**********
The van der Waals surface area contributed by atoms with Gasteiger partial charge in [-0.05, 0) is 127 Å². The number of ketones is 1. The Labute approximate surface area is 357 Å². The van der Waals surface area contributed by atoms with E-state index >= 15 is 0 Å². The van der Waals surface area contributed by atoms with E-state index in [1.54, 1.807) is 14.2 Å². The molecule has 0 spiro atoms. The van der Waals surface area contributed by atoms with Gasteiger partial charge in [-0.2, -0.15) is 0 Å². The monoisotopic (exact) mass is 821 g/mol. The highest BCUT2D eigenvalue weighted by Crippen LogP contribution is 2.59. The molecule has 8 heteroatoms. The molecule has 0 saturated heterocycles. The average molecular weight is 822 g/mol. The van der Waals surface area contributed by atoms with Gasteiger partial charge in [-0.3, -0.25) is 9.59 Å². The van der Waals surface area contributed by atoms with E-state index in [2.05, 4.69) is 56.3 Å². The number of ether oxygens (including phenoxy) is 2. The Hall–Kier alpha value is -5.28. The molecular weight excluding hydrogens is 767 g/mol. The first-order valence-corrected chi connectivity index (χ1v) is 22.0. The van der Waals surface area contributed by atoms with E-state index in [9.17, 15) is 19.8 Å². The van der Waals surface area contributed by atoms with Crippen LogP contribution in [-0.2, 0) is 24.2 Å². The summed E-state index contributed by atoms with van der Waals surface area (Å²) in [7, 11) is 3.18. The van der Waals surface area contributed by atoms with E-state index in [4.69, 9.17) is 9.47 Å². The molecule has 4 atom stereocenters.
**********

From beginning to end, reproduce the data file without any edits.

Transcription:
The van der Waals surface area contributed by atoms with Gasteiger partial charge in [-0.05, 0) is 127 Å². The number of ketones is 1. The Labute approximate surface area is 357 Å². The van der Waals surface area contributed by atoms with E-state index >= 15 is 0 Å². The van der Waals surface area contributed by atoms with E-state index in [1.54, 1.807) is 14.2 Å². The molecule has 0 spiro atoms. The van der Waals surface area contributed by atoms with Gasteiger partial charge in [-0.2, -0.15) is 0 Å². The monoisotopic (exact) mass is 821 g/mol. The highest BCUT2D eigenvalue weighted by Crippen LogP contribution is 2.59. The molecule has 8 heteroatoms. The molecule has 0 saturated heterocycles. The average molecular weight is 822 g/mol. The van der Waals surface area contributed by atoms with Gasteiger partial charge in [-0.3, -0.25) is 9.59 Å². The van der Waals surface area contributed by atoms with E-state index in [2.05, 4.69) is 56.3 Å². The number of ether oxygens (including phenoxy) is 2. The Hall–Kier alpha value is -5.28. The molecular weight excluding hydrogens is 767 g/mol. The first-order valence-corrected chi connectivity index (χ1v) is 22.0. The van der Waals surface area contributed by atoms with E-state index in [9.17, 15) is 19.8 Å². The van der Waals surface area contributed by atoms with Crippen LogP contribution in [-0.2, 0) is 24.2 Å². The summed E-state index contributed by atoms with van der Waals surface area (Å²) in [7, 11) is 3.18. The van der Waals surface area contributed by atoms with E-state index in [4.69, 9.17) is 9.47 Å². The molecule has 4 atom stereocenters.